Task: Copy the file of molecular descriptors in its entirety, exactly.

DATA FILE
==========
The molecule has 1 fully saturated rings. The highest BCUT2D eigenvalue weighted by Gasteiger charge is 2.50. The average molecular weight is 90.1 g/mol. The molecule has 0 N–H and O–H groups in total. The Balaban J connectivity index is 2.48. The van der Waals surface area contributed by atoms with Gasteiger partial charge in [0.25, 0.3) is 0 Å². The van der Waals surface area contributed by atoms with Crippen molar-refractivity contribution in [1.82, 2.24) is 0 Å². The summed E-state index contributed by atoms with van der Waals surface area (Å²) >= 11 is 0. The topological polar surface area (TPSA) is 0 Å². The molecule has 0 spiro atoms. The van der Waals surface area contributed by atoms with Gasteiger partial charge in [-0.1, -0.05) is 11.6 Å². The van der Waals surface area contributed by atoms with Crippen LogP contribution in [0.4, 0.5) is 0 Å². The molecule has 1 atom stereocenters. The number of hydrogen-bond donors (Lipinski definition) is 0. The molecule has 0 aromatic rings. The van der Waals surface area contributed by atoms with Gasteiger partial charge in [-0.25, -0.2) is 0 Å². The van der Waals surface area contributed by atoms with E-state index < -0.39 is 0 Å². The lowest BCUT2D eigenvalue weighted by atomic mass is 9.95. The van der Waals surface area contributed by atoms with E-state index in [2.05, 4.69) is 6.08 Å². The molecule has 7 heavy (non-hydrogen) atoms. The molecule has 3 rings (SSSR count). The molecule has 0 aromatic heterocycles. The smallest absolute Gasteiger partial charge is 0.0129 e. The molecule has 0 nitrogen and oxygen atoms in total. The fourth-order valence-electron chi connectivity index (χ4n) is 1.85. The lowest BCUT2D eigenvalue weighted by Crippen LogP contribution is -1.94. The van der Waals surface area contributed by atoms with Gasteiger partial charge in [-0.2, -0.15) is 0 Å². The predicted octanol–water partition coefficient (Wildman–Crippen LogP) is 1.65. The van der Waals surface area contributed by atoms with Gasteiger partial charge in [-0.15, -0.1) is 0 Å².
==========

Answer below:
The molecule has 1 fully saturated rings. The highest BCUT2D eigenvalue weighted by Gasteiger charge is 2.50. The average molecular weight is 90.1 g/mol. The molecule has 0 N–H and O–H groups in total. The Balaban J connectivity index is 2.48. The van der Waals surface area contributed by atoms with Gasteiger partial charge in [0.25, 0.3) is 0 Å². The van der Waals surface area contributed by atoms with Crippen molar-refractivity contribution in [1.82, 2.24) is 0 Å². The summed E-state index contributed by atoms with van der Waals surface area (Å²) >= 11 is 0. The topological polar surface area (TPSA) is 0 Å². The molecule has 0 spiro atoms. The van der Waals surface area contributed by atoms with Gasteiger partial charge in [-0.1, -0.05) is 11.6 Å². The van der Waals surface area contributed by atoms with Crippen LogP contribution in [0.4, 0.5) is 0 Å². The molecule has 1 atom stereocenters. The number of hydrogen-bond donors (Lipinski definition) is 0. The molecule has 0 aromatic rings. The van der Waals surface area contributed by atoms with Gasteiger partial charge in [-0.25, -0.2) is 0 Å². The van der Waals surface area contributed by atoms with E-state index < -0.39 is 0 Å². The lowest BCUT2D eigenvalue weighted by atomic mass is 9.95. The van der Waals surface area contributed by atoms with E-state index in [2.05, 4.69) is 6.08 Å². The molecule has 7 heavy (non-hydrogen) atoms. The molecule has 3 rings (SSSR count). The molecule has 0 aromatic heterocycles. The smallest absolute Gasteiger partial charge is 0.0129 e. The molecule has 0 nitrogen and oxygen atoms in total. The fourth-order valence-electron chi connectivity index (χ4n) is 1.85. The lowest BCUT2D eigenvalue weighted by Crippen LogP contribution is -1.94. The van der Waals surface area contributed by atoms with Gasteiger partial charge in [-0.2, -0.15) is 0 Å². The predicted octanol–water partition coefficient (Wildman–Crippen LogP) is 1.65. The van der Waals surface area contributed by atoms with Gasteiger partial charge in [-0.15, -0.1) is 0 Å².